Fall 2015—Tax II Project
Reed and Sue Richards run Fantastic—Stuff, Inc. a C corporation devoted to inventing stuff you wish you’d thought of. Reed is the CEO and Sue is the CFO. Their son, Franklin has joined the business and is the President handling the daily operations.
Reed owns 35% of the stock and Sue 25%. Sue has a basis of $80,000 in her shares, Reed $112,000. The FMV of the company is $4,700,000. The other shares are owned 20% by Ben Grimm (unrelated friend) and 20% by their son, Franklin.
Lately, Reed has felt stretched rather thin and would like to cut back. He wants to stay on as Chairman of the Board of Directors and CEO, but wants Franklin to take over more responsibility.
Sue has felt unappreciated—as if people didn’t see her at all. She will stay on as a director but otherwise wants to retire.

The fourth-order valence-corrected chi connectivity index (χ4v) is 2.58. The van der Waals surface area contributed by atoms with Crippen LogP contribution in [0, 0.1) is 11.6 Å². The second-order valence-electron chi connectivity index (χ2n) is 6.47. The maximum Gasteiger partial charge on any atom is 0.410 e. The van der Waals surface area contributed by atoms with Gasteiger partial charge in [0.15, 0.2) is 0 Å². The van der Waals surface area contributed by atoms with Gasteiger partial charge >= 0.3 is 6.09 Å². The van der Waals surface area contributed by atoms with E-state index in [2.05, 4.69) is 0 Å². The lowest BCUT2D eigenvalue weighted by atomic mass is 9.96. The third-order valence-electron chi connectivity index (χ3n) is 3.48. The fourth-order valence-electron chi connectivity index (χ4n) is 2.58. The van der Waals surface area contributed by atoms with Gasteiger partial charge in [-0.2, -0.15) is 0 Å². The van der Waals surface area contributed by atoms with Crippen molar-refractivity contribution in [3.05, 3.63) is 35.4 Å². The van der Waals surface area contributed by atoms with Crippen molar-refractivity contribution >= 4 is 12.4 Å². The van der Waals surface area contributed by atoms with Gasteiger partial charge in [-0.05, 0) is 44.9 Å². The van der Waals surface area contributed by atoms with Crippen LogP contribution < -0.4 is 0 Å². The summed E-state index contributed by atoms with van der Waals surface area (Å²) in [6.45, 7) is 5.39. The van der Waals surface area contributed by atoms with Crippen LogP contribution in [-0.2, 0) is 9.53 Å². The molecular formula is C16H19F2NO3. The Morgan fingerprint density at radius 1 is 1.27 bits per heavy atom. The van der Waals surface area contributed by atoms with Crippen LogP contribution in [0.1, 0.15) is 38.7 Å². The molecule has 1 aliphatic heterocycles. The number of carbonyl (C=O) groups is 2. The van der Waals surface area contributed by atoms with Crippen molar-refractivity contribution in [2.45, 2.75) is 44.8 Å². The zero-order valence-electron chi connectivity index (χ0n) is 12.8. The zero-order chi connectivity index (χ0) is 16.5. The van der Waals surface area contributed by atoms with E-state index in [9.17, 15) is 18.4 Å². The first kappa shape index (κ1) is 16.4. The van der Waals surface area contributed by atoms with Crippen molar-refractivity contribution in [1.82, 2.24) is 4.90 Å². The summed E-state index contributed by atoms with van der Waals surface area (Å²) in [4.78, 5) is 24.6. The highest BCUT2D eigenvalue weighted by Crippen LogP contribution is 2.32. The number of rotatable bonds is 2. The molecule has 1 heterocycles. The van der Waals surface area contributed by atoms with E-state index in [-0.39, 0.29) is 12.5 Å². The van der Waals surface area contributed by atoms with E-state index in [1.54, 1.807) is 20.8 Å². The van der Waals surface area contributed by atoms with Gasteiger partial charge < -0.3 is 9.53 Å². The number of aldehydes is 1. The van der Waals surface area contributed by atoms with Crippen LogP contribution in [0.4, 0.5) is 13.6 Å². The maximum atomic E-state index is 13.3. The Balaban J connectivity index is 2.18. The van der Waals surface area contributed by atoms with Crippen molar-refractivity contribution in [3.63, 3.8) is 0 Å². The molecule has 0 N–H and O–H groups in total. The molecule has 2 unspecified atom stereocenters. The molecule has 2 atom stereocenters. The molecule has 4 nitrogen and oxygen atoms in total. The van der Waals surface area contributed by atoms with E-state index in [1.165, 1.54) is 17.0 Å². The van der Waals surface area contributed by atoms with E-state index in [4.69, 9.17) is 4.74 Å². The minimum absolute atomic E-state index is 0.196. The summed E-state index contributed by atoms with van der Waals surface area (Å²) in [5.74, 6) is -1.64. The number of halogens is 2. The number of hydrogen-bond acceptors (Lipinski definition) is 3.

They will need income and so want to sell their stock and reinvest the proceeds. Franklin and Ben will take over most of the operational duties.
Reed and Sue come to you and ask what to do. They like the concept of a sale as they have some $2,000,000 in capital losses (they invested equally) from a series of poor investments (Sue’s brother, Johnny, has a series of hot ideas that turned out to be just a flash in the pan).
Reed suggests that the company redeem their shares—there is substantial cash and they will take notes for the balance. Ben is willing to buy some shares from them, about 10% ownership, but can’t do this until next year when he gets his allowance form his Aunt Petunia.
Their stock is a capital asset and they have held it for 40 years. The company has some $2,000,000 in E & P.
Reed wants to do it this year—he hears the tax rates are going up next year. Reed & Sue are in the 35% bracket today.
If the Company redeems their shares what is the actual tax result for Sue and Reed and why?
What else could they do now?
What price delay? Sue wants to go on vacation and wait ‘till next year for the redemption. Is this wise? After all, what could go wrong (other than their latest movie)?